According to the FDIC, U.S. commercial banks held $16.8 trillion in deposits as of June, with much of that money deposited in individual checking and savings accounts.

 

Senator Reed wrote: “Earlier today, the Federal Reserve raised its interest rate target to 4%. With higher interest rates, Wells Fargo [or JPMorgan Chase, Bank of America, Citigroup, U.S. Bancorp, Truist, and PNC] has been able to make giant profits from lending to its customers.  Last quarter your bank collected more than $12 billion in interest from mortgages and other loans, up 36% from the year before.  This figure is net of the interest that Wells Fargo [or JPMorgan Chase, Bank of America, Citigroup, U.S. Bancorp, Truist, and PNC] paid to depositors.  You have recognized that the Federal Reserve’s actions offer your bank an opportunity to profit, telling investors on the most recent earnings call that you see “the positive impacts of rising interest rates driving strong net interest income growth” and that your bank “is positioned well as we will continue to benefit from higher rates.”

 

“Normally, one would expect savers also to be well-positioned to take advantage of higher interest rates.  But that does not seem to be the case for depositors at the biggest banks.  Wells Fargo [or JPMorgan Chase, Bank of America, Citigroup, U.S. Bancorp, Truist, and PNC] has benefited from higher interest rates by charging customers much more for mortgages, credit cards, and other loans, without paying customers higher rates on their deposits. One year ago, a new Wells Fargo [or JPMorgan Chase, Bank of America, Citigroup, U.S. Bancorp, Truist, and PNC] customer received 0.01% on an ordinary savings account, while paying 3.34% on a 30-year fixed-rate mortgage and 13% to 25% on a credit card.  Now, that same new customer would still receive 0.01% on a savings account, but pay 7.08% on a mortgage and 16% to 28% on a credit card.”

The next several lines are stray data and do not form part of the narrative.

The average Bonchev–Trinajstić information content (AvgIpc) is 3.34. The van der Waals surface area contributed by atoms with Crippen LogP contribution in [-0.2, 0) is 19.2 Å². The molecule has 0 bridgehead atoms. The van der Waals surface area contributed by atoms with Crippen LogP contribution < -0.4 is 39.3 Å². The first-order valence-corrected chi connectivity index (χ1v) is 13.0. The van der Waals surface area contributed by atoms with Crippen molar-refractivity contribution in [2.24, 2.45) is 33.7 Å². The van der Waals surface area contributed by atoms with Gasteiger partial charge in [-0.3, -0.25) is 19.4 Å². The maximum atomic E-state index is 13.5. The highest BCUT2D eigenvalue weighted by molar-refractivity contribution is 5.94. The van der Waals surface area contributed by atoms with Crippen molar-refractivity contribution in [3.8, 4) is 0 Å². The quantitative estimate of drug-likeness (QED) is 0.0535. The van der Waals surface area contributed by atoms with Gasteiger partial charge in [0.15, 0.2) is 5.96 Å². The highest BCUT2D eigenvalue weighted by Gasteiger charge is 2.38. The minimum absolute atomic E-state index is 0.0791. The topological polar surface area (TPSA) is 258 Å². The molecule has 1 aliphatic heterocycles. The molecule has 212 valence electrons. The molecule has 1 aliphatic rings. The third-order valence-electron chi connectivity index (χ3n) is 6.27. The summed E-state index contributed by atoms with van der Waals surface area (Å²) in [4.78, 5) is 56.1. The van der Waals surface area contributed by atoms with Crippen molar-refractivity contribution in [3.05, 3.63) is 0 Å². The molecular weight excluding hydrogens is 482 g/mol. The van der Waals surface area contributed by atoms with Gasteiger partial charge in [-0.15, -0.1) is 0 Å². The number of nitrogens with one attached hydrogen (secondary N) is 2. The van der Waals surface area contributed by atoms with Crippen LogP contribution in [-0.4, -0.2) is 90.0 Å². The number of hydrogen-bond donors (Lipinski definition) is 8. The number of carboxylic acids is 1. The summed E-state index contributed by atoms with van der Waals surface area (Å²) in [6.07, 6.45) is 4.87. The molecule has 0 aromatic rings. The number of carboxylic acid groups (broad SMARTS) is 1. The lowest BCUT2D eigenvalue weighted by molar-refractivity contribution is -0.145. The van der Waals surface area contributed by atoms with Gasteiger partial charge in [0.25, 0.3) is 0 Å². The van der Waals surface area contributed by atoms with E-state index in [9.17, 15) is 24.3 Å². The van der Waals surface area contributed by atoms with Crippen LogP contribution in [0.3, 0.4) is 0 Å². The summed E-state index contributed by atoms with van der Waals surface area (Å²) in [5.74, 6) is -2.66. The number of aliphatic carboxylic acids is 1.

Reed concluded his letter by giving the banks three weeks to respond to the simple question: “please provide an explanation, by November 23, 2022, of why your bank still pays the same very low interest rates on deposits even as it makes giant profits by charging borrowers higher interest rates on loans.”

 

Text of the letter to Wells Fargo follows, and nearly identical letters to each bank may be found here:

 

November 2, 2022

 

Mr. Charles W. Scharf

Chief Executive Officer

Wells Fargo & Co.

420 Montgomery Street

San Francisco, CA 94104

 

Dear Mr. Scharf:

 

I write to inquire about the very low interest rates that Wells Fargo is paying its customers on their savings accounts.